i was listening to lani mercadoís retelling of the childrenís story Papel de Liha this morning during the Read-Along when one of the teachers from Sophia School asked me if my motherís hands were also rough like sandpaper.
for the sake of shortening the conversation, i just said something like, ďShe worked in the office.Ē
i think teacher just smiled and said, Ēthatís more common nowadays, isnít it.Ē this is to imply that yayas, not moms, do the bulk of the chores these days.
it would have been a longer conversation, had i not been stuck at the first question: were my motherís hands rough, too?
the sad part of this question is that i donít have an accurate answer for it. we were not the touchy-feely mother and daughter tandem. she was out of the house often and i couldnít remember just exactly what iíd been preoccupied with for the first 12 years of my life because really i donít remember much of those years other than the summers i had.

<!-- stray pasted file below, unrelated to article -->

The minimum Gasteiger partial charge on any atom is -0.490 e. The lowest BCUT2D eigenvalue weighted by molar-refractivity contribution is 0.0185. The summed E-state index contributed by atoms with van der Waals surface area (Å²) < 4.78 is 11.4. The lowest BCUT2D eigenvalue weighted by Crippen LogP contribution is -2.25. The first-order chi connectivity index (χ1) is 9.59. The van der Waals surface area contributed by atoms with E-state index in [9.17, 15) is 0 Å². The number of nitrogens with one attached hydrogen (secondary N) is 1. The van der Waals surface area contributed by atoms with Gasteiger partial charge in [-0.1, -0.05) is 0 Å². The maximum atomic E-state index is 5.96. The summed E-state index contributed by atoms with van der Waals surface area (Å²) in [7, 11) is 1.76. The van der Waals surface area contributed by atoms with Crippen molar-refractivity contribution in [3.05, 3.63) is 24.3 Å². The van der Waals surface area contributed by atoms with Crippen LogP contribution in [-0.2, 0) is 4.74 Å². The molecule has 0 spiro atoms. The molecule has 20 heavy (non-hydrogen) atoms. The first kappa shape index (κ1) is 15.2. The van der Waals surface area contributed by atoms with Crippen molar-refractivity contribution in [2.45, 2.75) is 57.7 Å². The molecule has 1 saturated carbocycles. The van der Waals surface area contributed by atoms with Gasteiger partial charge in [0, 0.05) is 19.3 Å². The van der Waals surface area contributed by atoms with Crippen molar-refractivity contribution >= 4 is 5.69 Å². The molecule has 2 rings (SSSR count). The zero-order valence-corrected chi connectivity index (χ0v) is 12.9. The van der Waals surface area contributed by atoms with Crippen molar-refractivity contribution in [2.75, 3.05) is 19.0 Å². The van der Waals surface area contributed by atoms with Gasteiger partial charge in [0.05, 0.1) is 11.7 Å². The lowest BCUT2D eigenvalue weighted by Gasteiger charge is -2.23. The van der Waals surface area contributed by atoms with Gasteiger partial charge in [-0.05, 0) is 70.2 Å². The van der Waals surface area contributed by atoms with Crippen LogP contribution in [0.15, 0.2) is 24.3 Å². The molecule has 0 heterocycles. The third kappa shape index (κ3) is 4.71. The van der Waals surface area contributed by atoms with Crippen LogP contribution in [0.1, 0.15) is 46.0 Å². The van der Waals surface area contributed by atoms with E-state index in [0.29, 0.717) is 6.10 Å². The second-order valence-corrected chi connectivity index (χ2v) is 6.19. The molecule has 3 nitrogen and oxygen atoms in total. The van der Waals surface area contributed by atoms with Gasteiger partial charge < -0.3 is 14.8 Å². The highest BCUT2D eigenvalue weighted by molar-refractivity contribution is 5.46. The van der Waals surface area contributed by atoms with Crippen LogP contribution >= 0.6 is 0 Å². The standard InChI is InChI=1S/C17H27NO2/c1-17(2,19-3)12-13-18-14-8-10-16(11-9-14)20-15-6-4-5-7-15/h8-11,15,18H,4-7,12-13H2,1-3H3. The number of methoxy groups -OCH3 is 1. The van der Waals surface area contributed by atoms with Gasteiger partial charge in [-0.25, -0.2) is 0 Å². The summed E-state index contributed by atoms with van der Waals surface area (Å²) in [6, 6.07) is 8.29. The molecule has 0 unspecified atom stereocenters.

nevertheless, i feel certain my mother and i were the best match. i do miss having her around, and sometimes i still talk to her in my head (not in the crazy way, though) whenever iím stressed or on the verge of something major. now that iím older it feels like sheís always with me ó because i think when i really think really hard about it, i could make decisions as if she were really here talking me through it all. thatís how big the impression she has made on me really is after all these years.
this november it would be 11 years since her passing. parang ang tagal na pero parang kahapon lang rin.
happy motherís day mom.